Scott Sheffield’s investigations of the academic literature on the Second World War in BC revealed a surprising dearth of literature explicitly exploring the impact of that global conflict on the communities and residents of this province.
Through some concerted searching he was able to glean a number of references and sometimes thoughtful and concerted coverage of the war years across a diverse range of hundreds of works on BC’s history. On the whole though, the story was fragmentary, disconnected, and relatively meagre.
Only a few stories have been incorporated into the broader narrative of BC’s history: the internment, dispossession and expatriation of the Japanese-Canadian population; the economic and industrial boom; women’s enhanced contributions as a result; and the growth in the strength and legitimacy of organized labour.
Beyond these usual touch stones, relatively little evidence that the war occurred in this province has managed to penetrate the scholarly history, public memory or identity of British Columbians. Yet, as he explains in a recent presentation to the BCHF annual conference, the evidence and historical writing that does exist suggests that the Second World War was fundamentally important to the development of modern British Columbia.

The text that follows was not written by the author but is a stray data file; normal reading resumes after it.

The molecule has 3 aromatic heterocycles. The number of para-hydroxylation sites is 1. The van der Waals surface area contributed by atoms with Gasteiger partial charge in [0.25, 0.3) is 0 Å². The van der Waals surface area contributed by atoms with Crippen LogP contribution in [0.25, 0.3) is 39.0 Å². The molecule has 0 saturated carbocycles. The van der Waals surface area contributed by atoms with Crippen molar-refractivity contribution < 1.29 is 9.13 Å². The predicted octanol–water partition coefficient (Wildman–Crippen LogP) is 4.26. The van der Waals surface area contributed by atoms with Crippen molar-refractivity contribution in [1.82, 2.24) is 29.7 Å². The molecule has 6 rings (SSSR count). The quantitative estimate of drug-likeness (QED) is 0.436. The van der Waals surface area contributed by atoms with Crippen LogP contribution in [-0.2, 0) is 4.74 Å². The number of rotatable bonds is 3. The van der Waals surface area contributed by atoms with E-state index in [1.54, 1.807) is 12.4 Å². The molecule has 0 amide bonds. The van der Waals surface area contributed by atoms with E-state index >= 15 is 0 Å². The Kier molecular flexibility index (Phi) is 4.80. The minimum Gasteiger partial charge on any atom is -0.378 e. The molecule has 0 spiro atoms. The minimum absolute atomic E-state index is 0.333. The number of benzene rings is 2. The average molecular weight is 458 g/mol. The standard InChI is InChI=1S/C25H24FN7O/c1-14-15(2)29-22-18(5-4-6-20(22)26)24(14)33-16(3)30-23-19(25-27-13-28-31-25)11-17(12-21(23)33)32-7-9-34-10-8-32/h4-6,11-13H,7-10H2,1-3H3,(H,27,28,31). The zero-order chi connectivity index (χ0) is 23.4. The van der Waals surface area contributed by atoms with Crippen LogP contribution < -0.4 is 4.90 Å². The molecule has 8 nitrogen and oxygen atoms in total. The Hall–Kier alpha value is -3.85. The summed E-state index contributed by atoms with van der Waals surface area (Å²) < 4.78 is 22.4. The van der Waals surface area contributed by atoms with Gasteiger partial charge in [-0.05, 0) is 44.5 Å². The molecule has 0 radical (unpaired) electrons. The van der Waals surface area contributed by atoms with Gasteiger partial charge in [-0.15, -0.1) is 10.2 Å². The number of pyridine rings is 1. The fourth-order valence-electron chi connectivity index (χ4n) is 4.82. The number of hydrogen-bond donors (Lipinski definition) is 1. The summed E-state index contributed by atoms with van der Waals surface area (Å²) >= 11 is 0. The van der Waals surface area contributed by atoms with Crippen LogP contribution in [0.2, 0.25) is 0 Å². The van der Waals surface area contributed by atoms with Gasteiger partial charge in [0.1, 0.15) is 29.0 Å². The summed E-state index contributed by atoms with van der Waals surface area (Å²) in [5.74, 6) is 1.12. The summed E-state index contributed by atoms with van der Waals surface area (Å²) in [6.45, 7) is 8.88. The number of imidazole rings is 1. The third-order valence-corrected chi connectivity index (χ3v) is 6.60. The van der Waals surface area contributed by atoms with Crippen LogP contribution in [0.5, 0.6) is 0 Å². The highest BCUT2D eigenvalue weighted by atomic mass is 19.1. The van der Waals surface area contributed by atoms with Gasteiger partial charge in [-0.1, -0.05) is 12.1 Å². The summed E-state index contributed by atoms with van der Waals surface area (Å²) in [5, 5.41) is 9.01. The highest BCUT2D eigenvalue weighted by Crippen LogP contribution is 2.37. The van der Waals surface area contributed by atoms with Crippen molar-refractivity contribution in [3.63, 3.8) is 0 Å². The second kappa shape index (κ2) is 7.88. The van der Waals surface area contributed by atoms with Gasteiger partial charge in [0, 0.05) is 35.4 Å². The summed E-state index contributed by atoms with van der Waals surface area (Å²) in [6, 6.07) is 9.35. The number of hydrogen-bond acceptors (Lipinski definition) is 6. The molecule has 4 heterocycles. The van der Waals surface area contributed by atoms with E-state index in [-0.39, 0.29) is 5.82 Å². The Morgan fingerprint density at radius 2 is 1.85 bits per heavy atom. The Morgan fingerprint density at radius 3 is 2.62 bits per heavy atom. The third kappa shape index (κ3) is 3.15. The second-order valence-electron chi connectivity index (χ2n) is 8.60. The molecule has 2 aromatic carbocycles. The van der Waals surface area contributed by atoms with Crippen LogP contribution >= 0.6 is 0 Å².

R. Scott Sheffield is an associate professor of history at the University of the Fraser Valley who spent the bulk of his career researching Indigenous military service and he is the author of The Red Man’s on the Warpath: The Image of the ‘Indian’ and the Second World War (UBC Press, 2004), and (with Noah Riseman) Indigenous Peoples and the Second World War: The Politics, Experiences and Legacies of War in the United States, Canada, Australia and New Zealand (Cambridge U Press, 2019), as well as numerous articles and book chapters. His current research explores British Columbia’s home front during the Second World War, especially the role of community in shaping British Columbians’ experience of total war.